[Show abstract][Hide abstract] ABSTRACT: The plant phytohormone cytokinin plays an important role in many facets of plant growth and development by regulating cell division and differentiation. Recent studies have shed significant light into the mechanisms of cytokinin metabolism and signaling. However, little is known about how the hormone is transported in planta, although it has been proposed that the hormone is presumably transported in nucleoside-conjugated forms. Here, we report the identification and characterization of cytokinin transporters in Arabidopsis. We previously reported that a gain-of-function mutation in the PGA22/AtIPT8 gene caused overproduction of cytokinins in planta. In an effort to screen for suppressor of pga 22/atipt 8 (soi) mutants, we identified a mutant soi33-1. Molecular and genetic analyses indicated that SOI33 encodes a putative equilibrative nucleoside transporter (ENT), previously designated as AtENT8. Members of this small gene family are presumed to be involved in the transport of nucleosides in eukaryotic cells. Under conditions of nitrogen starvation, loss-of-function mutations in SOI33/AtENT8 or in a related gene AtENT3 cause a reduced sensitivity to the nucleoside-type cytokinins isopentenyladenine riboside (iPR) and transzeatin riboside (tZR), but display a normal response to the free base-type cytokinins isopentenyladenine (iP) and trans-zeatin (tZ). Conversely, overexpression of SOI33/AtENT8 renders transgenic plants hypersensitive to iPR but not to iP. An in planta measurement experiment indicated that uptake efficiency of 3H-labeled iPR was reduced more than 40% in soi33 and atent3 mutants. However, a mutation in AtENT1 had no substantial effect on the cytokinin response and iPR uptake efficiency. Our results suggest that SOI33/ AtENT8 and AtENT3 are involved in the transport of nucleoside-type cytokinins in Arabidopsis.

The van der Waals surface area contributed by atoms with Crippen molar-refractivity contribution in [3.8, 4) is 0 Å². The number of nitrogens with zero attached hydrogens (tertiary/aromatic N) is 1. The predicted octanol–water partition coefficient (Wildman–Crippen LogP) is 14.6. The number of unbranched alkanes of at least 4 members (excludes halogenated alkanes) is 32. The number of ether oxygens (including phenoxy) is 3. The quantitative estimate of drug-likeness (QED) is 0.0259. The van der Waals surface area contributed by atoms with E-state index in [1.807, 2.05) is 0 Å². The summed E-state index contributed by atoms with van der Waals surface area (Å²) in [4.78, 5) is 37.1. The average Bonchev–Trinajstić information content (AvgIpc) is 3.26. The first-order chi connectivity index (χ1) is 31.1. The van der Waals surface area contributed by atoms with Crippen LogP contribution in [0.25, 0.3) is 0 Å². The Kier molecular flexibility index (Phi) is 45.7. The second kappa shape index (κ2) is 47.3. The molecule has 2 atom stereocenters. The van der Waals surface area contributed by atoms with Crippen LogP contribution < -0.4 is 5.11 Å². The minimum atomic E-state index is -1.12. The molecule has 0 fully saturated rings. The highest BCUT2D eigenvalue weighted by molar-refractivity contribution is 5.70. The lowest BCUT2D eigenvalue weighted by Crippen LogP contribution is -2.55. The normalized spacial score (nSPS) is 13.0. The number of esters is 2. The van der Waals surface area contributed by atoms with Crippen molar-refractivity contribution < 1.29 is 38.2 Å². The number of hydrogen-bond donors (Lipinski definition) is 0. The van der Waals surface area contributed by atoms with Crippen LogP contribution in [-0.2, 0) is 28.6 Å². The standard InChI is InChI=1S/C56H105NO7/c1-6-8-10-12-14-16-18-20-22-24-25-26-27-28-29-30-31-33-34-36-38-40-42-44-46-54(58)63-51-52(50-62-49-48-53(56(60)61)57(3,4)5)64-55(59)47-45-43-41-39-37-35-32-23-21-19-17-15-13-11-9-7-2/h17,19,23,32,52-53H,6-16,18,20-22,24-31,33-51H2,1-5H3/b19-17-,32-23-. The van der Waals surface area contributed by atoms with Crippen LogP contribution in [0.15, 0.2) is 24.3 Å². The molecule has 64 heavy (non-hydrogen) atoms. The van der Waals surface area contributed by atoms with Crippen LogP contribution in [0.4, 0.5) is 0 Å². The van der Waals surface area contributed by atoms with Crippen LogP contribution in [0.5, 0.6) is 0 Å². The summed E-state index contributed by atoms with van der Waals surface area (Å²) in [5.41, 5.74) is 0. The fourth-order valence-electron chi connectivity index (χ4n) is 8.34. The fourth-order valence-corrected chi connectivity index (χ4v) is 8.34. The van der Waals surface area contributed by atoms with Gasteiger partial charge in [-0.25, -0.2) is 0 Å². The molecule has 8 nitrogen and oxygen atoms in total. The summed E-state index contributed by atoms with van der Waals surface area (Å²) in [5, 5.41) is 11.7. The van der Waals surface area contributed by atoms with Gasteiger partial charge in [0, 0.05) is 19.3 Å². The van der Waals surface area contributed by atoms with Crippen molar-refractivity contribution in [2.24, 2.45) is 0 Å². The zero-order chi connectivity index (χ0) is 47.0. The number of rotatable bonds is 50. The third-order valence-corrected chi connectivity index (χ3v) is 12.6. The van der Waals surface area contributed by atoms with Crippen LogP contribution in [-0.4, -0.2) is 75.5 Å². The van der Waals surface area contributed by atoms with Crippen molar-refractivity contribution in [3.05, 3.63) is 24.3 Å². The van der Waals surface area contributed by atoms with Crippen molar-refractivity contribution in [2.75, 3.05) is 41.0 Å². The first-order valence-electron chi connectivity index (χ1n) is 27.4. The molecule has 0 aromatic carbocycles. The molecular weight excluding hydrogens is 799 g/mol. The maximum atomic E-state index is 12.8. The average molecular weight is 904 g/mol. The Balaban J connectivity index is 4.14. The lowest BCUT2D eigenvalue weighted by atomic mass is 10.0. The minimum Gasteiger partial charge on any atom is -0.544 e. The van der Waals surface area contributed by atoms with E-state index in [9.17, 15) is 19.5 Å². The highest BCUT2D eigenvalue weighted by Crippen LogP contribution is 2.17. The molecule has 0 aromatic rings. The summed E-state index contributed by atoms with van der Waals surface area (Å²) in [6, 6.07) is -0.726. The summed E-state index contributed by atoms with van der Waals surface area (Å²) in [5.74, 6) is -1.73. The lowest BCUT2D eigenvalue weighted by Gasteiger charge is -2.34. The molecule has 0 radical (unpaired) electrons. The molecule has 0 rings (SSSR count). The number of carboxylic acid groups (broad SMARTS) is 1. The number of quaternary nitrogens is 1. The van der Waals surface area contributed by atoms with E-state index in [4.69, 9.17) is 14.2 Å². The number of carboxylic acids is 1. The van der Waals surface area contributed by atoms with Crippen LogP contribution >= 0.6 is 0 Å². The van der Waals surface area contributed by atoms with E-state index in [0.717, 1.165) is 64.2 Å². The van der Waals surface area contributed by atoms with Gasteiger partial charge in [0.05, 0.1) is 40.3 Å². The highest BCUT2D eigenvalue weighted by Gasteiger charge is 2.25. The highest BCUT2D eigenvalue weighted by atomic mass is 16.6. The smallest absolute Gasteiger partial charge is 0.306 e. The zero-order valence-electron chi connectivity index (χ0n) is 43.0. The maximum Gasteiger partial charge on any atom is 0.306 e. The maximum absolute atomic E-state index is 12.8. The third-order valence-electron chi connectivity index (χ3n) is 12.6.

(Managing editor: Ya-Qin HAN)
Full-text · Article · May 2005 · Journal of Integrative Plant Biology
[Show abstract][Hide abstract] ABSTRACT: A 5822bp long cDNA clone encoding the full length ferredoxin-dependent glutamate synthase (Fd-GOGAT; EC 184.108.40.206) protein was isolated from roots of rice (Oryza sativa L. cv. Sasanishiki). Its sequence was identical to those of partial cDNAs for Fd-GOGAT from green leaves and shoots of rice. The predicted open reading frame (4848bp) encodes a 1616 amino acid protein with a molecular mass of 175034 Da that includes a 96-amino acid presequence. The combined nucleotide sequence of genomic clones for Fd-GOGAT isolated from rice was 20899 bp long and contained an entire structural gene, a 5672bp 5’-upstream region from the first methionine and a 779bp 3’-downstream region from the stop codon. The predicted transcribed region (15.4kb) consisted of 33 exons separated by 32 introns. The evolution among diverse GOGAT proteins, expression of Fd-GOGAT gene and intracellular localization of this protein in rice roots are also described.